It affects a woman’s life at multiple levels. A lot of school dropouts happen where girls are unable to afford proper menstrual hygiene products and develop a fear of staining. Also, using the wrong products, especially for an extended period of time, can be harmful.
If a cloth or pad is used to soak in the blood and mucus, it is a breeding ground for infections. So, it is important to know the right way to use period products. Women must change the product frequently in order to avoid reproductive tract infections, as well as urinary tract infections. Skin rashes are also a likely side effect for wearing one product for far too long. A lot of women don’t even go to a doctor in these cases, because there is a culture of silence around menstruation problems.
In urban centres, despite TV ads, girls don’t know that even if your pad is XL, XXL with wings and more to manage heavy flow, it is not to be worn for 12 hours. You have to change within a few hours.
In economically poor sections of the society, things are more complicated because they depend on cloth. These days, pure cotton is used very less as it has become very expensive. So, women are using synthetics and that increases the challenges.
Different state governments across India have schemes for either giving free-of-cost sanitary pads to girls or subsidized pads to working women in economically weaker sections of the society. Government of India, through its Jan Aushadhi Kendra was distributing its low-cost Suvidha sanitary pads.
Unless we break the chain of traditional taboos and norms through the right awareness, we will not be able to bring about any change per se in the whole attitude around menstruation. Also, just having sanitary pad distribution is not enough. Proper awareness has to be given to girls, and whatever touch points are available. People at the grassroots level have to be empowered with the right kind of information.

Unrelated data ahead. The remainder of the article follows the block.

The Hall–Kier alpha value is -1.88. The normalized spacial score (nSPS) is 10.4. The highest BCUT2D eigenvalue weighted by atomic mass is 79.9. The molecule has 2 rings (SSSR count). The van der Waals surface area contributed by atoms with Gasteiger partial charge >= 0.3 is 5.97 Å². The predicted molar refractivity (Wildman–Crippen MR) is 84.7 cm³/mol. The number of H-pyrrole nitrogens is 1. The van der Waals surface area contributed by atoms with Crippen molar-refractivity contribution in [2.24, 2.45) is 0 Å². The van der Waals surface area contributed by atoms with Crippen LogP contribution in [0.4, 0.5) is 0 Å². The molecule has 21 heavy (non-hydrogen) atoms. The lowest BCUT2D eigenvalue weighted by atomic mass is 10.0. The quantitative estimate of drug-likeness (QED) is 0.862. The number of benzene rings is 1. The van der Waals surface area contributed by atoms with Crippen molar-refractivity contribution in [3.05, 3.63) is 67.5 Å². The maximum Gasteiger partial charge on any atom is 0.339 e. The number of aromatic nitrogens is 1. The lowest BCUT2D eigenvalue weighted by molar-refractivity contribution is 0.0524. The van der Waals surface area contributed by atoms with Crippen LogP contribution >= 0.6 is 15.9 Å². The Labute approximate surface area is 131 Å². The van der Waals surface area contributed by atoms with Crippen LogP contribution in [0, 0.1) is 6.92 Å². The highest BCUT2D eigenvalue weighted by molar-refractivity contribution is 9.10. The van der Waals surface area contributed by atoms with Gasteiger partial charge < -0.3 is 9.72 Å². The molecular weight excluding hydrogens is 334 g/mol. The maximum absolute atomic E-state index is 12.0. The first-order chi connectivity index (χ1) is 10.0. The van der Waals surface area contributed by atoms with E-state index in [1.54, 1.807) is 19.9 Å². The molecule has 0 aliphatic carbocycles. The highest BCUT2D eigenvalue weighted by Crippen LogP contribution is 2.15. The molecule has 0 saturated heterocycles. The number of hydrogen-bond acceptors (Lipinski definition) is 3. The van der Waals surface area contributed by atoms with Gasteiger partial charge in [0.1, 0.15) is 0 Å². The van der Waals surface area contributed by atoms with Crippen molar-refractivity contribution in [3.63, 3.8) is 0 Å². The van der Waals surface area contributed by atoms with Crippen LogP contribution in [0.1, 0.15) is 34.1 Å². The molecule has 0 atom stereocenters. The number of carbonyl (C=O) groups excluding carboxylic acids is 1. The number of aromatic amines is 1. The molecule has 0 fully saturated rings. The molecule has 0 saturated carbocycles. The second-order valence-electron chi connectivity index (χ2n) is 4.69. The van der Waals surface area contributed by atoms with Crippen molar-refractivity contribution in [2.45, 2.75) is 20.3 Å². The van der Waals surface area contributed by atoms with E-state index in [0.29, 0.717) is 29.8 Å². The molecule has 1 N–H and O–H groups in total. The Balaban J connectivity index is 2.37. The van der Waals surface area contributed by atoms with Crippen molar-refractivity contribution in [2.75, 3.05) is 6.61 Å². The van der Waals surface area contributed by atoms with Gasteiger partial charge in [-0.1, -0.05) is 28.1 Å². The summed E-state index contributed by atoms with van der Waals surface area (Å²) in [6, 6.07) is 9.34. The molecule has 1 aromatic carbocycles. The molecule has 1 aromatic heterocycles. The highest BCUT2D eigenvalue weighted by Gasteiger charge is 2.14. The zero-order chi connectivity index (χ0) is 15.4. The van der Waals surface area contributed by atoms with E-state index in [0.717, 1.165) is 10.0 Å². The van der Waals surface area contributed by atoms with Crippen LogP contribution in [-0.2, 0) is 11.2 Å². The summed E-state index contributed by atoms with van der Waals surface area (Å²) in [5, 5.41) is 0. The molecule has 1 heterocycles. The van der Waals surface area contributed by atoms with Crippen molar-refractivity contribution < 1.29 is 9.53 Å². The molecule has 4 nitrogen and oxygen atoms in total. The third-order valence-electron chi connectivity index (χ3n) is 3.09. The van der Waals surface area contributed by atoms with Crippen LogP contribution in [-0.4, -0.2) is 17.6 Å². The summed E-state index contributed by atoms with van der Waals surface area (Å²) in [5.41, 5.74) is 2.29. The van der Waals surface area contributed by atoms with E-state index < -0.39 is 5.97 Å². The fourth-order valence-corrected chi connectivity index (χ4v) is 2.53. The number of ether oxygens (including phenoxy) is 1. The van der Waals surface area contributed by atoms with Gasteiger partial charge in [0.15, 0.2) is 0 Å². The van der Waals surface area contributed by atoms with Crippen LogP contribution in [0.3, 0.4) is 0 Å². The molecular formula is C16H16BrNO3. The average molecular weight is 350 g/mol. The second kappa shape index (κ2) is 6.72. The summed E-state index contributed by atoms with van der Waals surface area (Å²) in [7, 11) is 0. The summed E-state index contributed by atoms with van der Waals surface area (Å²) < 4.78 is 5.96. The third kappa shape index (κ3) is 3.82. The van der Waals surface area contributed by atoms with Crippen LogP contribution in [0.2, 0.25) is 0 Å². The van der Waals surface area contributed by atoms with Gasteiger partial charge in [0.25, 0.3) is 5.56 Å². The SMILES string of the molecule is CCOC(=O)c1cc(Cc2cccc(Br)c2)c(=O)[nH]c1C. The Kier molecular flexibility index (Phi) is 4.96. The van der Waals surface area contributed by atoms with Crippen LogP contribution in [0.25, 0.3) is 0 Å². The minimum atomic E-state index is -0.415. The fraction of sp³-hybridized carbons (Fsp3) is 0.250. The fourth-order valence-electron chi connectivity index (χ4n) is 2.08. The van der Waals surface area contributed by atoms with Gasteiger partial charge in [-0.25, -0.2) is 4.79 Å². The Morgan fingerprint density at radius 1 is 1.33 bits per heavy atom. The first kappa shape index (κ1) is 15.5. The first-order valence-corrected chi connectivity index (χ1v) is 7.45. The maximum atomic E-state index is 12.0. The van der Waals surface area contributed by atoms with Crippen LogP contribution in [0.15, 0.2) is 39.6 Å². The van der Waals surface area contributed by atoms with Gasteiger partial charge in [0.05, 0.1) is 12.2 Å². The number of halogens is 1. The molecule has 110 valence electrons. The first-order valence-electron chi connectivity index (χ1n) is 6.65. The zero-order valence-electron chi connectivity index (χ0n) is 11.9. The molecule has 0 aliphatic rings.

At Unicef India, we have a presence in 15 states and we work closely with various state authorities on menstrual hygiene management awareness.
GST was removed from (sale of) sanitary pads by the Government of India in 2019. It was done after a long-pending request from various forums and parliamentarians. We must note that the representation of women in the country’s legislature and judiciary has increased over the year. They are able to voice women’s concerns.
We are aware that a few years ago, even in the nodal ministry, the policy makers used be all men and they used to design the Menstrual Hygiene Programme without listening to the voices on the ground. The whole programme shifted focus towards pad distribution, without looking at the ground reality that many women don’t even wear panties! So, why give everyone a sanitary pad, without looking at routine community practices? That sensitization has to happen.